• Lovely art style
  • Straightforward puzzle design


  • Technical limitations
  • Annoying voice work

Tohu is available today on the Nintendo Switch. Developer The Irregular Corporation kindly provided a Nintendo Switch review code to DailyBits for free for the purposes of this review.

Nintendo ditched TV shows after leaks

Nintendo was considering making TV shows based on The Legend of Zelda and StarFox according to comedian Adam Conover.

A ‘family friendly’ live-action Zelda adventure

Conover was working with CollegeHumour at the time, who apparently had a secret StarFox claymation project in the works at the time. The collaboration was serious enough for Miyamoto to pay a visit, although Conover was not allowed to breathe the same air as Mario's dad.

Too secret: “…I just wanted to watch Shigeru Miyamoto walk by. He told me no and I'm still mad at him…” Conover said on a podcast for The Serf Times. The project was suddenly scrapped not much later after leaks caused Nintendo to pull out of the partnership.

Switcheroonie: History repeated itself when Netflix told Wall Street Journal about their plans for a Legend of Zelda show, causing a less-than-amused Nintendo to forget about television and focus its attention on making Switch a world-conquering success.

BlizzConline virtual gathering this month

There won’t be a proper BlizzCon this year but there will be an online event later this month called BlizzConline.

BlizzConline completely free for all virtual attendees

The event will mark the company's 30th anniversary and Blizzard promises two days and six channels of content, all of which will be freely available. Some of the content will be available in 12 different languages.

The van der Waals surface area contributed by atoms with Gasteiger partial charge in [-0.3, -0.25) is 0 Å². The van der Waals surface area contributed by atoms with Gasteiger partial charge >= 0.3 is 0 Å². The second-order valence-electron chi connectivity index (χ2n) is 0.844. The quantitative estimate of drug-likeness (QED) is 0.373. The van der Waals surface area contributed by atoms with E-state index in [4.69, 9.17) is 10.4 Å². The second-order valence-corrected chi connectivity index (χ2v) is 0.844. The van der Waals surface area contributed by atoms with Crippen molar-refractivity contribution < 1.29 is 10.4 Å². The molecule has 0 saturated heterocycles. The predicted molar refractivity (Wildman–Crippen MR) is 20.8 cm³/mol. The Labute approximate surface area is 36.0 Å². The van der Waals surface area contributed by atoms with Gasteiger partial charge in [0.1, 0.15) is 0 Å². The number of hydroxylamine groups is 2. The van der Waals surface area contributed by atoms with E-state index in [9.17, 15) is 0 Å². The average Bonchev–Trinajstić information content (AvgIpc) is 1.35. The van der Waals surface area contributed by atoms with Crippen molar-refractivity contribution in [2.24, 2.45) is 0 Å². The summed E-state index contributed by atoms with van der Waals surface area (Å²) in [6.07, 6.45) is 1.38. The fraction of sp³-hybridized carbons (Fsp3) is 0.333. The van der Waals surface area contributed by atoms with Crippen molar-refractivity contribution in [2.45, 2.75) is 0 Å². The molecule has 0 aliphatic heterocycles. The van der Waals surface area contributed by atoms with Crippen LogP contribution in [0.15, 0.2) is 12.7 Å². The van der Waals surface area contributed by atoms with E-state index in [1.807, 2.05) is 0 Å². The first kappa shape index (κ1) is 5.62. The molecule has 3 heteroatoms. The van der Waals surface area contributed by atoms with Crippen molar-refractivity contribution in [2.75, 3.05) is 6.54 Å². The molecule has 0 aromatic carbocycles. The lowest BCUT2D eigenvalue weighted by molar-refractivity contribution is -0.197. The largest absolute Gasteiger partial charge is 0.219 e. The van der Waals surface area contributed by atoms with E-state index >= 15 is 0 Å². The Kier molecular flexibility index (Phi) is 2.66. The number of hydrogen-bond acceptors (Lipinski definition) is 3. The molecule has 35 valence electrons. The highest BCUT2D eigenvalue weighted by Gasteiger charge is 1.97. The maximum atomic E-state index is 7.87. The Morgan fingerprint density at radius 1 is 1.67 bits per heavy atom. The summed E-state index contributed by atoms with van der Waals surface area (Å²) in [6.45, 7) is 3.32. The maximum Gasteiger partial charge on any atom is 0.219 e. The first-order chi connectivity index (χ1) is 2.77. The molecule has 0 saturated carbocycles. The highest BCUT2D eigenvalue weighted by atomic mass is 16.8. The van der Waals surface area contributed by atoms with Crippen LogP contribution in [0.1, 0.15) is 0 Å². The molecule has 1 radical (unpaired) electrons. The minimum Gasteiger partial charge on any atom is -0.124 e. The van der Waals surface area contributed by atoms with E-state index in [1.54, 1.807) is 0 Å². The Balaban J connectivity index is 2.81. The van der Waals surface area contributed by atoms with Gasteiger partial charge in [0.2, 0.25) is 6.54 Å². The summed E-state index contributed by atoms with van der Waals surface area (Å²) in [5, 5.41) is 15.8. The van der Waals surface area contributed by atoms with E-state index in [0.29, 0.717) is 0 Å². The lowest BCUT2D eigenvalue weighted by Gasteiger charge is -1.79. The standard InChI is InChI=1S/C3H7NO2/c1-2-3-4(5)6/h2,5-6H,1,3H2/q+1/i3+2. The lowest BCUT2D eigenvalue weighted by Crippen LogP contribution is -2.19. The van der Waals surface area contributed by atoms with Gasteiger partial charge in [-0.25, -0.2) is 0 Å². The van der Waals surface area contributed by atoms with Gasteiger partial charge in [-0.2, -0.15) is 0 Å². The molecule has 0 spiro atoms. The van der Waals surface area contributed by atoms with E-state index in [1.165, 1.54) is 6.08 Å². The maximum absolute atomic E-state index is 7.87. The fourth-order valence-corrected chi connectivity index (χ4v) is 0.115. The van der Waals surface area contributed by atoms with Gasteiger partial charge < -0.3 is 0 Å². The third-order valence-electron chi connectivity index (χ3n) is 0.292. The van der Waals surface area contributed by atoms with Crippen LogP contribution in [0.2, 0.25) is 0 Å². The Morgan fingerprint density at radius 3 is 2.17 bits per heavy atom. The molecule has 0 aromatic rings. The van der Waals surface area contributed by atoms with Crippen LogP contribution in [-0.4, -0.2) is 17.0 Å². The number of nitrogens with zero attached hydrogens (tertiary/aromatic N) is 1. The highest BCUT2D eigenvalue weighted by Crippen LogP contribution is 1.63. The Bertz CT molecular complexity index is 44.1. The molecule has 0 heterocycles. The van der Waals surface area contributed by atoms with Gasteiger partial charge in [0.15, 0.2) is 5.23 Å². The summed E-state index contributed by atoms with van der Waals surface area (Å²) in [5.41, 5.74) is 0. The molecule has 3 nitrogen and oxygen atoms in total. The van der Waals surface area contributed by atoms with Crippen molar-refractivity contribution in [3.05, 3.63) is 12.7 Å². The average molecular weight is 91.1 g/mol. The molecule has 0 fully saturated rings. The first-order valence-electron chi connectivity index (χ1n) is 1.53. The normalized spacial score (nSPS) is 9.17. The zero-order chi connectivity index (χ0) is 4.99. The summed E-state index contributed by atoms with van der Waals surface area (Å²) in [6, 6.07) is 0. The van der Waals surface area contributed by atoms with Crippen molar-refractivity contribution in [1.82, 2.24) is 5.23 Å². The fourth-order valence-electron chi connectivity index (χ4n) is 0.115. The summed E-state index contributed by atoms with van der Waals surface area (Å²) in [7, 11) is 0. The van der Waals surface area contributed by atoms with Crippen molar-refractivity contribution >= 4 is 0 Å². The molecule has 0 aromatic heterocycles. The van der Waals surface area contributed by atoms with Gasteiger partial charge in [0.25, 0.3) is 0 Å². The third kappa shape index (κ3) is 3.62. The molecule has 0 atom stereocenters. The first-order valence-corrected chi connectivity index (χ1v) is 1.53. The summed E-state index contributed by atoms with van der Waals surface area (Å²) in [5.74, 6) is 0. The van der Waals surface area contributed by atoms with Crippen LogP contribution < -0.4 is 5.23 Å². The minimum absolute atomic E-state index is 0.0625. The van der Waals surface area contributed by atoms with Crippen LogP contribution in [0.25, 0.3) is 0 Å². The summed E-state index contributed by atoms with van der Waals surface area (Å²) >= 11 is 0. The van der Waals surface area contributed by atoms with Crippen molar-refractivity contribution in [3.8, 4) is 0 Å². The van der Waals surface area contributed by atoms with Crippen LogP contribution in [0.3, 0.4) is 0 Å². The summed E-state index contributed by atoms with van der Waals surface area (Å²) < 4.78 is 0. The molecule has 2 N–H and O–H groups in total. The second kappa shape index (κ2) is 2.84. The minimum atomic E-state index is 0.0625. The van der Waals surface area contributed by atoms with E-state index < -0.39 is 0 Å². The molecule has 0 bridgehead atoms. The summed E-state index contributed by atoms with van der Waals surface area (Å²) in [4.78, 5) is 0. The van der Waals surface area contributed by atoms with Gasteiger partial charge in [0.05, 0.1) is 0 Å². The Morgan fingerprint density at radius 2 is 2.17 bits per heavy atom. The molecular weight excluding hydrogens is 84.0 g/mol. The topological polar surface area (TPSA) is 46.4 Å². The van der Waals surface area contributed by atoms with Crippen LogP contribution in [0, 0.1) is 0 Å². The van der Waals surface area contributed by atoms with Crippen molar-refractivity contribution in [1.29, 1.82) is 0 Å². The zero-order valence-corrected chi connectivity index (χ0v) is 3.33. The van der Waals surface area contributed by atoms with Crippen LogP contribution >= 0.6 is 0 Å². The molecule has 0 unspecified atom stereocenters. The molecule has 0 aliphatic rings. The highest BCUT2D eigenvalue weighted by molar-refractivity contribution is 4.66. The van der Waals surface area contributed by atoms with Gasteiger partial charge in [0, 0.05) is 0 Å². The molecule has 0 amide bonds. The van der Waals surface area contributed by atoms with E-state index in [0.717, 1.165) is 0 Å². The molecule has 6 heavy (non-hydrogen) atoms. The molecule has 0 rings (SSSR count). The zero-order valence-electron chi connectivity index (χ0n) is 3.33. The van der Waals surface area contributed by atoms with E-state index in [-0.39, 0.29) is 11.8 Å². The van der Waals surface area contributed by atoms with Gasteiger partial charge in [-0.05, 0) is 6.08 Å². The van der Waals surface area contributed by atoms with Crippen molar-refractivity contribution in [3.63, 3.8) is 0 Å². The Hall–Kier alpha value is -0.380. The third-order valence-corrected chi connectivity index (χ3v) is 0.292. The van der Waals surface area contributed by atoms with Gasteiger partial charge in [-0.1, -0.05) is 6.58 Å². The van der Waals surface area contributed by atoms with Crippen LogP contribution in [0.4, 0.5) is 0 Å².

• Day One: Friday, February 19th
    • News and announcements
    • Six themed channels focusing on different games
  • Day Two: Saturday, February 20th
    • Game-specific channels return
    • Community Q&A with developers

’Stay awhile and listen’: “We couldn’t let too much time go by without connecting with our community in the spirit of BlizzCon, and that’s what this show is all about”, said Blizzard president J. Allen Brack. “We’re also excited to share some updates on what the teams have been working on”.

Goodies & translations: There are also celebration collections available for sale in the Blizzard Shop on Battle.Net, offering a variety of in-game goodies for most of Blizzard's actively developed games.

  • EA has confirmed the Mass Effect Legendary Edition will be released 14th May on PS4, PS5, PC, Xbox One and Xbox Series with a reveal trailer confirming over 40 DLCs included
  • Xbox Game Pass will soon be adding Jurassic World Evolution, Ghost of a Tale and more. The first of the new additions will arrive on 4th February for Xbox and PC
  • Capcom understands your love for Resident Evil Village's Lady Dimitrescu and has confirmed the she's 2.9m tall
  • Santa Monica Studio is releasing a God of War update today that adds increased performance with 60 FPS, 4K 2160p on PS5

What was the original subtitle for Legend of Zelda: A Link to the Past?

ANSWER: Triforce of the Gods!

It’s not the most accurate translation, but Link to the Past is a killer subtitle still

Localization is about much more than just translation, and A Link To The Past is a great demonstration of just how many different concerns a company like Nintendo must make when bringing games to different territories. First off, the original Japanese title is Kamigami no Triforce, which means Triforce of the Gods. Nintendo of America didn't like religious references and iconography at the time, so the game was renamed to fit their content guidelines.

There are changes in the game script as well. In the Japanese version, Agahnim is a high priest while the American version describes him as a wizard. Other references to Hyrulean religion were also changed or removed, although later games in the series were allowed to pass relatively untouched as Nintendo of America relaxed their requirements.

Today's issue of DailyBits was written by Gavin Herman, Erlend Grefsrud, Simon Priest, and Jamie Davey.